Hypoglycemia, also known as low blood sugar or low blood glucose, is a condition that occurs when the blood glucose levels are lower than normal. Glucose is a sugar that is absorbed into the bloodstream through the foods we eat. It is found mostly in carbohydrates. The body breaks down the food and absorbs the glucose. If too much glucose is absorbed, it can be stored as fat for later use. Insulin, a hormone secreted by the pancreas, plays an important role in monitoring the amount of glucose in the body. Insulin helps glucose enter the bloodstream and store excess amounts in the liver.

Diabetics must rely on the injection of insulin to regulate their blood glucose levels. If too much insulin is taken, it can cause the blood sugar level to drop resulting in hypoglycemia. Other medications, excessive alcohol consumption, diseases, tumors or simply not eating can also cause hypoglycemia.

Causes of Hypoglycemia

Hypoglycemia is a common occurrence in people who have diabetes, however hypoglycemia can happen for other reasons. Some of the reasons for episodes of hypoglycemia may be the result of the following:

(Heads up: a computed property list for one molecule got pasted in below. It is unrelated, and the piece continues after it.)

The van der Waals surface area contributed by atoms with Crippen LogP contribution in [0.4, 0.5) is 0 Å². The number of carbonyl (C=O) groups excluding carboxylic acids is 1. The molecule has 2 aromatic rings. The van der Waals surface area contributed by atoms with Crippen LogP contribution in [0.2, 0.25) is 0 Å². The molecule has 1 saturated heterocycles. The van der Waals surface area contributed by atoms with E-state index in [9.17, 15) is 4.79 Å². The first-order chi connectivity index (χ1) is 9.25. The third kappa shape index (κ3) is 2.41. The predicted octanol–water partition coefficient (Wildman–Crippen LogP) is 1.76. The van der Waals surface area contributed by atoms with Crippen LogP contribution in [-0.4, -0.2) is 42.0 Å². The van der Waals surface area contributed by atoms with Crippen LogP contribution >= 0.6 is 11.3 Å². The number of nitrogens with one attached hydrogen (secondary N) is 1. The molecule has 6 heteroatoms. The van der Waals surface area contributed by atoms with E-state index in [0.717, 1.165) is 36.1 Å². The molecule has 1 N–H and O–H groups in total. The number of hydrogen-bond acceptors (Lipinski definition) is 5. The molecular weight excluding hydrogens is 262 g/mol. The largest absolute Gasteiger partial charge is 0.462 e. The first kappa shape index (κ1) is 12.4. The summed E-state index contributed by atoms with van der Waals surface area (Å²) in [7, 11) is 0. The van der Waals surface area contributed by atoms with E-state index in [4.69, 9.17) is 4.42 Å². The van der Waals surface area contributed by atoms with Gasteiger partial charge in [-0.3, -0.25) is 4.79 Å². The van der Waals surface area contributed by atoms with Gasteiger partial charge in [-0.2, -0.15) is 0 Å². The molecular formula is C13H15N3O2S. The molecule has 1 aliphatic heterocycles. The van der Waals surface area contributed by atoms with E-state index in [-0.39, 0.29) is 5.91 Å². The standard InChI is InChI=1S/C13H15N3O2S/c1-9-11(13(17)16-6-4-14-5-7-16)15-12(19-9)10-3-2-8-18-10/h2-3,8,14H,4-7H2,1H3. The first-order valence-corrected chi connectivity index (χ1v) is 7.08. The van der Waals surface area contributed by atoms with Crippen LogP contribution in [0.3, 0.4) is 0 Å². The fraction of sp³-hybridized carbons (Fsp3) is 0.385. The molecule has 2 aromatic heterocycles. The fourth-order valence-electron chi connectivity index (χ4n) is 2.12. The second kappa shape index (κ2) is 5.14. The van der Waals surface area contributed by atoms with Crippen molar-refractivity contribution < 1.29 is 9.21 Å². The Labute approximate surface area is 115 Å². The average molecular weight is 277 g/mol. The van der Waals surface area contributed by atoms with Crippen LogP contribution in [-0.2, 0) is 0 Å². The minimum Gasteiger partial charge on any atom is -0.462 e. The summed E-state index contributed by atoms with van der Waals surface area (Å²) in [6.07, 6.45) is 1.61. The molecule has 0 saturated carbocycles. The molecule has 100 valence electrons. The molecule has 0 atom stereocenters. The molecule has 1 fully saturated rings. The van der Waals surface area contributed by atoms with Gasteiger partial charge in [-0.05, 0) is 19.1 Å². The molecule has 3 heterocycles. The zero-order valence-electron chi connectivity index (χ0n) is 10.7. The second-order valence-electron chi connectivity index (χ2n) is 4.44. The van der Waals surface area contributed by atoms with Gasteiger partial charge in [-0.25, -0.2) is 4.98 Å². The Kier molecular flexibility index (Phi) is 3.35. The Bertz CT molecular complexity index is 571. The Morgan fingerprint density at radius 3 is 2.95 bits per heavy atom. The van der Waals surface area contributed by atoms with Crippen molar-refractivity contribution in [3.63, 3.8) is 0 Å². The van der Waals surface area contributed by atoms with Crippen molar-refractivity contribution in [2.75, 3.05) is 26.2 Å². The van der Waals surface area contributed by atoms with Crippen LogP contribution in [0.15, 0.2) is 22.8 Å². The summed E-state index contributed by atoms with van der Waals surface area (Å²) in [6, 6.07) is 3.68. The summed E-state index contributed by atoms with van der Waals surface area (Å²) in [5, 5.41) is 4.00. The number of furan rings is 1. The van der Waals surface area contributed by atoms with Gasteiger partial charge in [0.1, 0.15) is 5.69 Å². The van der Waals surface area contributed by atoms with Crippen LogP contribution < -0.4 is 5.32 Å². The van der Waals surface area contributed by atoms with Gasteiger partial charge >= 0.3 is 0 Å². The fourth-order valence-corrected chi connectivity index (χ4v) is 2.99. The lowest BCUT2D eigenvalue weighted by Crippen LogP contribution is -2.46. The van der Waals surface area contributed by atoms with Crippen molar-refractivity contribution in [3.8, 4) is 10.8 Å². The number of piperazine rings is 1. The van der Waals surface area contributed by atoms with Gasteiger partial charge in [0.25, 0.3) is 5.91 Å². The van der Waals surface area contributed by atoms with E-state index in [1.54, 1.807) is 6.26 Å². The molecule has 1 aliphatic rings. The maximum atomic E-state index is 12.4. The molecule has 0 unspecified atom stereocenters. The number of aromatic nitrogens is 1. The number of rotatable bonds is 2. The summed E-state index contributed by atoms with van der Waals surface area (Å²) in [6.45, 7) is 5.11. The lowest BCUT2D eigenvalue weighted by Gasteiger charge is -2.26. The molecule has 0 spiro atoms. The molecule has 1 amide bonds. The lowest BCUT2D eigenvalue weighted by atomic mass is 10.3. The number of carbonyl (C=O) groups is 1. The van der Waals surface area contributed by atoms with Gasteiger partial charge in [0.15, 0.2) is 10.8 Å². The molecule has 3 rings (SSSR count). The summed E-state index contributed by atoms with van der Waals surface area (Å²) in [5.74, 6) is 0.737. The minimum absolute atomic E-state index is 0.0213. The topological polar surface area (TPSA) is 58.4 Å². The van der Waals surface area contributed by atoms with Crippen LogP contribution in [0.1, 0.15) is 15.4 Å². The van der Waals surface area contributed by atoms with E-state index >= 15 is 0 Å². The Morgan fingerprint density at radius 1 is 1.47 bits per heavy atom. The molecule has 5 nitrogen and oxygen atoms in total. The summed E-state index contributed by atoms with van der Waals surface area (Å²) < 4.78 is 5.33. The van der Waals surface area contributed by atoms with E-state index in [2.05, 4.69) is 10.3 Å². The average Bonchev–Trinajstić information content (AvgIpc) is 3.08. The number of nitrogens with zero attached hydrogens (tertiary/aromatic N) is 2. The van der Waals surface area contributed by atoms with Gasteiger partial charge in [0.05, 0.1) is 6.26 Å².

• Blood glucose levels have been depleted
  • Blood glucose is released too slowly to the bloodstream
  • An excessive amount of insulin is released to the blood stream
  • Diabetes medicine not taken at the correct time
  • Taking too much diabetes medication
  • Improper diet
  • Alcohol consumption
  • Change in an exercise routine
  • A hormonal deficiency
  • Total body infection

Symptoms of Hypoglycemia

Symptoms of hypoglycemia may include the following:

  • Hunger
  • Dizziness
  • Behavior changes
  • Headache
  • Tingling around the mouth
  • Confusion
  • Double or blurred vision
  • Difficulty speaking
  • Sleepiness
  • Anxiety
  • Loss of consciousness

Treatment of Hypoglycemia

A mild episode of hypoglycemia can be treated by consuming sugar through food, drink, or glucose tablets. In severe cases hypoglycemia can lead to unconsciousness, and it is important that you seek immediate medical attention. Long-term care may include medication or treatment of an insulin releasing tumor. Proper diabetic care and eating small, frequent meals can help prevent a recurrence of hypoglycemia.

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